Originally Posted by bruce73
... except reveal a lot about Walt's character.
Absolutely! In fact, I would venture that that particular episode is undeniably PIVOTAL in the series as a whole -- not that it had to be! I would argue that certainly there is no immutable law, or even expectation that every series installment on TV need be pivotal, or advance "the plot," be filled with momentous doings which determine fates, or get "the action" to another place down the road.
One of the most brilliant aspects of this show as a whole, is the EXCEPTIONAL, PHENOMENAL depth and believability of these characters -- established, and only established, through spending some quality time mucking around in their psyches and personal interactions. Nothing which happens matters without our investment in the characters. FLY explored character, and indeed the human experience itself, with great masterful panache -- it dared to ostensibly premise an hour of TV on hunting a common housefly and made that process every bit as riveting and edge-of-the-seat as when we bit our nails over whether Tuco would ingest the ricin whilst our protagonist's lives hung in the balance.
You could call this episode out for grandstanding -- taking heretofore unacceptable risks to prove a point -- I can very much see that point of view. It WAS extremely audacious, even possibly unreasonably show-offy as pure artistic flourish, and had it not wildly succeeded as standout entertainment, it would have been a noble intention tarnished by the fatal flaw. But I found FLY to be utterly exalted in the pantheon of single hours of TV presentation, particularly because it stands as singular testament to the power of pure character study and allegory, masquerading as obsession with the mundane -- it raised the stakes of the superficially commonplace and ordinary to life-and-death parable. How many shows even endeavor to get close to that? -- let alone SUCCEED!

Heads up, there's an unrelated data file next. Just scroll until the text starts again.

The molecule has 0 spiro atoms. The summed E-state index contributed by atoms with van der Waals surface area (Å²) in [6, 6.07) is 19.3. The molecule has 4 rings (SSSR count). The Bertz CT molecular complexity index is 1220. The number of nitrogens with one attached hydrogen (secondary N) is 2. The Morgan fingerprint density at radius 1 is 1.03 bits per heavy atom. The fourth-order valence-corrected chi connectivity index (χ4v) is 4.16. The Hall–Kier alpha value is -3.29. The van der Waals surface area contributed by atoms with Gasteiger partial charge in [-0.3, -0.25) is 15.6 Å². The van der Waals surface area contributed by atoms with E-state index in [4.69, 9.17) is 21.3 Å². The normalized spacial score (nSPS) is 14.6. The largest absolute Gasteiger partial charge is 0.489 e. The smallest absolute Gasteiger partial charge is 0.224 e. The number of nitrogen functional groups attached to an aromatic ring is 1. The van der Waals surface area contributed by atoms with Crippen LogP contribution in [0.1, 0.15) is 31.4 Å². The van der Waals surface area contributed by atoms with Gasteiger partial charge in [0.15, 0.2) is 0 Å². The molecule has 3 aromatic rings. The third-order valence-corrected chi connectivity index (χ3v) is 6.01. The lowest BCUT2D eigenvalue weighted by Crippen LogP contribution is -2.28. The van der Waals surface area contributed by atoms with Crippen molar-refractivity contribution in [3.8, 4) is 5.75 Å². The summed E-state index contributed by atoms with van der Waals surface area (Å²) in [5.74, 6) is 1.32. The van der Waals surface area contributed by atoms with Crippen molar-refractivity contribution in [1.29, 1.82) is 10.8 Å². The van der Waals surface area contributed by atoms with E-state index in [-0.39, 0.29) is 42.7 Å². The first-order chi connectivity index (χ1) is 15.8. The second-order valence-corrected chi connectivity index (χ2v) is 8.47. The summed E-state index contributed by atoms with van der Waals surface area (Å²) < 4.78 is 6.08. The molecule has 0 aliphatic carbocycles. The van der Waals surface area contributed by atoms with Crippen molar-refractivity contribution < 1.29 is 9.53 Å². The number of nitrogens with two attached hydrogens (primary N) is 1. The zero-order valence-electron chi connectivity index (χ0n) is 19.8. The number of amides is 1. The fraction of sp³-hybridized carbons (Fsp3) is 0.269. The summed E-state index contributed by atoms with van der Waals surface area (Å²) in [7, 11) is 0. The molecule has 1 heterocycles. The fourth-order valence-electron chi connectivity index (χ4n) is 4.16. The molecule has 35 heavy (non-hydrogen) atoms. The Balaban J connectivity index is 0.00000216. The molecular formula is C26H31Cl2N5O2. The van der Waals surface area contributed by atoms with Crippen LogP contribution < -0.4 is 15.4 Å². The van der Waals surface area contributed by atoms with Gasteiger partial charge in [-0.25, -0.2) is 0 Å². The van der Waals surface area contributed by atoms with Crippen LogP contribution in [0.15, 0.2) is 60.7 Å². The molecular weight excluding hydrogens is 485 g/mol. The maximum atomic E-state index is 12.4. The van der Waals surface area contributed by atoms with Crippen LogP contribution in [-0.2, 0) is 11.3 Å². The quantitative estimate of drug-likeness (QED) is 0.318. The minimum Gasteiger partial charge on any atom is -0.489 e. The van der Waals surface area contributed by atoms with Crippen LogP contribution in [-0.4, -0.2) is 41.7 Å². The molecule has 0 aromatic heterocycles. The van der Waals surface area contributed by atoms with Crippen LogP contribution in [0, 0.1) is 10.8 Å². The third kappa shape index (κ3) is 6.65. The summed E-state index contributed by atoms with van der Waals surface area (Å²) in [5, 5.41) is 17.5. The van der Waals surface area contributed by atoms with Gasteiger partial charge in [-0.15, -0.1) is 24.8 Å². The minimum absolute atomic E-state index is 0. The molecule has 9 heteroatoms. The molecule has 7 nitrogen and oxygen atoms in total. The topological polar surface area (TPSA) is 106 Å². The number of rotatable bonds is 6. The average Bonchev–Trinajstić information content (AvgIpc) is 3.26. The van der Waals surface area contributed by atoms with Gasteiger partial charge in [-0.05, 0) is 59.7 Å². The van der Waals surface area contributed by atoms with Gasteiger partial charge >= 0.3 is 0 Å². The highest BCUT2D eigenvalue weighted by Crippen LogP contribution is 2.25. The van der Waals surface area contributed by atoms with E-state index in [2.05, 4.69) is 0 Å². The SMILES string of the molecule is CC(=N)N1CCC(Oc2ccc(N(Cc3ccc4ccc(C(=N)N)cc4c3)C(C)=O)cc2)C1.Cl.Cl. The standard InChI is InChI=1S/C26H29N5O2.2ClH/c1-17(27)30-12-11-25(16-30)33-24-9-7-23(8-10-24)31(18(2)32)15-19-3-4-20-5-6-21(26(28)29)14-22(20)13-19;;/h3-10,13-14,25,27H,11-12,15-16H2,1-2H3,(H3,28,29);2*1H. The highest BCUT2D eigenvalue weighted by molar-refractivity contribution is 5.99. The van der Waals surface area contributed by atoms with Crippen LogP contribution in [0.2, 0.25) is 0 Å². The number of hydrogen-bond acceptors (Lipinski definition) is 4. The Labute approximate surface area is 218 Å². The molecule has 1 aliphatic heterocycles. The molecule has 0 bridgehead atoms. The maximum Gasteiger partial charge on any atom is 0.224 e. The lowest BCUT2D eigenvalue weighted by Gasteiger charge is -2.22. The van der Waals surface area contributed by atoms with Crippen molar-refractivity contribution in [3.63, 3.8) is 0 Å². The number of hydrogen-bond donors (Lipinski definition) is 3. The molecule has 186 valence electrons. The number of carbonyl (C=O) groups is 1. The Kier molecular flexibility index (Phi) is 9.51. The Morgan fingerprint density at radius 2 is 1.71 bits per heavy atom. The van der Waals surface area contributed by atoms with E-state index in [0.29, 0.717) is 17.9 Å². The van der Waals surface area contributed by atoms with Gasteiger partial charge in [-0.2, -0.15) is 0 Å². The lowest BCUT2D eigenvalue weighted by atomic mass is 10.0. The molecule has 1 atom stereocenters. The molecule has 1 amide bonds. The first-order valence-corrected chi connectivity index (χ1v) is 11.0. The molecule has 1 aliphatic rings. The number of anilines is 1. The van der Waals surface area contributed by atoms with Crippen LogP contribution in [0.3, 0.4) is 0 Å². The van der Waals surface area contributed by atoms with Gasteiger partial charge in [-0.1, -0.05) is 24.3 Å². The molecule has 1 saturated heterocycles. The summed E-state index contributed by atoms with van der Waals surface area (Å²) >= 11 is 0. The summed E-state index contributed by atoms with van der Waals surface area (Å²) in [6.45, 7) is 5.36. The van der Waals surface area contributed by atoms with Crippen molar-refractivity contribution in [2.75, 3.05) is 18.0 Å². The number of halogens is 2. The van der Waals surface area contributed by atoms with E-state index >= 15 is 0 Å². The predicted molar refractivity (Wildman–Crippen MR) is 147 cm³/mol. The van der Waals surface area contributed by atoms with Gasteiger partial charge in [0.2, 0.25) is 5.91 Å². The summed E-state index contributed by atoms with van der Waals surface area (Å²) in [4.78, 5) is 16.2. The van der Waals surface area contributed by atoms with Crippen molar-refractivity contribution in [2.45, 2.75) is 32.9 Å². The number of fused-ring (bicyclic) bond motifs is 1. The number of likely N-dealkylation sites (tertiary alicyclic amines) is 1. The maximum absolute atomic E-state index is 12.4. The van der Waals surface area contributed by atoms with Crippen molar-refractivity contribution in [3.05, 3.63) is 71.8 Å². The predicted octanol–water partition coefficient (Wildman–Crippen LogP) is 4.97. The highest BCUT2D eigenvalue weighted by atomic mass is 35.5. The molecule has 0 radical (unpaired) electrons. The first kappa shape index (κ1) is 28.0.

But I call this episode pivotal because Walt explores for himself and the viewer the exact moment when it would have been most propitious, optimal, to have checked out. That moment before which he had not fatally corrupted, thereby condemned, his personhood, his soul, his legacy. When those surrounding him could have continued to love and respect him even in his death, with awareness of his choices. Admire his sense of purpose and devotion to family preservation, even as he faced his own personal destruction. To comprehend, process and accept what he did, without having to overcome the poison-pill shock of his having made himself the unacceptable, unrecognizable and unforgiveable monster.
This installment represents his identification of the apex of his destiny, the proceeding beyond which, his fate is sealed. Where he advanced his sacrifices of moral character on the alter of noble intention beyond the point where turnaround, forgiveness and redemption might have eventuated. That meddlesome consideration had been submerged, undermining equanimity all along, but here was an expanse of quietude. What am I doing to myself and those I love, in their name? What is it acceptable for a man to do for that which he loves?
Driven by the cascading avalanche of overwhelming consequences, he has not had time to reflect and consider mankind's dilemma. Then there is that damnable fly. How could something so insignificant, buzzing in and out of view, but in the main concealed, trigger such a potentially decimating obsession? How can I afford myself the luxury of moral considerations against the cliff-edge of death itself? Can I obliterate this pesky hectoring gnat of moral choices, before it derails my focus, forever after paralyzing my free-will birthright?
It is worth noting that this episode is positioned just about halfway through the anticipated end of the series. It is pivotal to the central character, represents everything that is so great in this series, and remains for all time a tour de force of writing, acting, entertainment, and is some of the best TV I've ever seen.Edited by Emaych - 7/28/12 at 6:48pm